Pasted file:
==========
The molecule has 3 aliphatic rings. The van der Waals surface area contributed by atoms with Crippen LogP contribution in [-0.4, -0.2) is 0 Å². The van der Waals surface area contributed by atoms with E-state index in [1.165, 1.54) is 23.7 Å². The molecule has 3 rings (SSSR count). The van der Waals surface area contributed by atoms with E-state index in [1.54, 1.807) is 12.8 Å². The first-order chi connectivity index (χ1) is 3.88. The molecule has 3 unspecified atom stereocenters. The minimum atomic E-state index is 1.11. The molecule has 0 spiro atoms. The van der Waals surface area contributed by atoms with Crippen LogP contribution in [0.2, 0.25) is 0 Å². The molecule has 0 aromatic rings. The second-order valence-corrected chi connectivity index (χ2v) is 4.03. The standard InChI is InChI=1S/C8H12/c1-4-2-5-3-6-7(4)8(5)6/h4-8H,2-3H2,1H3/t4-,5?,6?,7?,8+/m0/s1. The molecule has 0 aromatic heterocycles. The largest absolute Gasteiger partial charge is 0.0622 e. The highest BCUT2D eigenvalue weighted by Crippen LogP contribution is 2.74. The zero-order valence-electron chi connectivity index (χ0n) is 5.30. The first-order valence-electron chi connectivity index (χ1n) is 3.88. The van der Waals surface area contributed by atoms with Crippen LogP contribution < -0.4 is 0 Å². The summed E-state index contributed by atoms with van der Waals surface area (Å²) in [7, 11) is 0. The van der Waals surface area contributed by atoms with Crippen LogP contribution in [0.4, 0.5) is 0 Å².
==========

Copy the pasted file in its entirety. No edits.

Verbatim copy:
The molecule has 3 aliphatic rings. The van der Waals surface area contributed by atoms with Crippen LogP contribution in [-0.4, -0.2) is 0 Å². The van der Waals surface area contributed by atoms with E-state index in [1.165, 1.54) is 23.7 Å². The molecule has 3 rings (SSSR count). The van der Waals surface area contributed by atoms with E-state index in [1.54, 1.807) is 12.8 Å². The first-order chi connectivity index (χ1) is 3.88. The molecule has 3 unspecified atom stereocenters. The minimum atomic E-state index is 1.11. The molecule has 0 spiro atoms. The van der Waals surface area contributed by atoms with Crippen LogP contribution in [0.2, 0.25) is 0 Å². The molecule has 0 aromatic rings. The second-order valence-corrected chi connectivity index (χ2v) is 4.03. The standard InChI is InChI=1S/C8H12/c1-4-2-5-3-6-7(4)8(5)6/h4-8H,2-3H2,1H3/t4-,5?,6?,7?,8+/m0/s1. The molecule has 0 aromatic heterocycles. The largest absolute Gasteiger partial charge is 0.0622 e. The highest BCUT2D eigenvalue weighted by Crippen LogP contribution is 2.74. The zero-order valence-electron chi connectivity index (χ0n) is 5.30. The first-order valence-electron chi connectivity index (χ1n) is 3.88. The van der Waals surface area contributed by atoms with Crippen LogP contribution < -0.4 is 0 Å². The summed E-state index contributed by atoms with van der Waals surface area (Å²) in [7, 11) is 0. The van der Waals surface area contributed by atoms with Crippen LogP contribution in [0.4, 0.5) is 0 Å².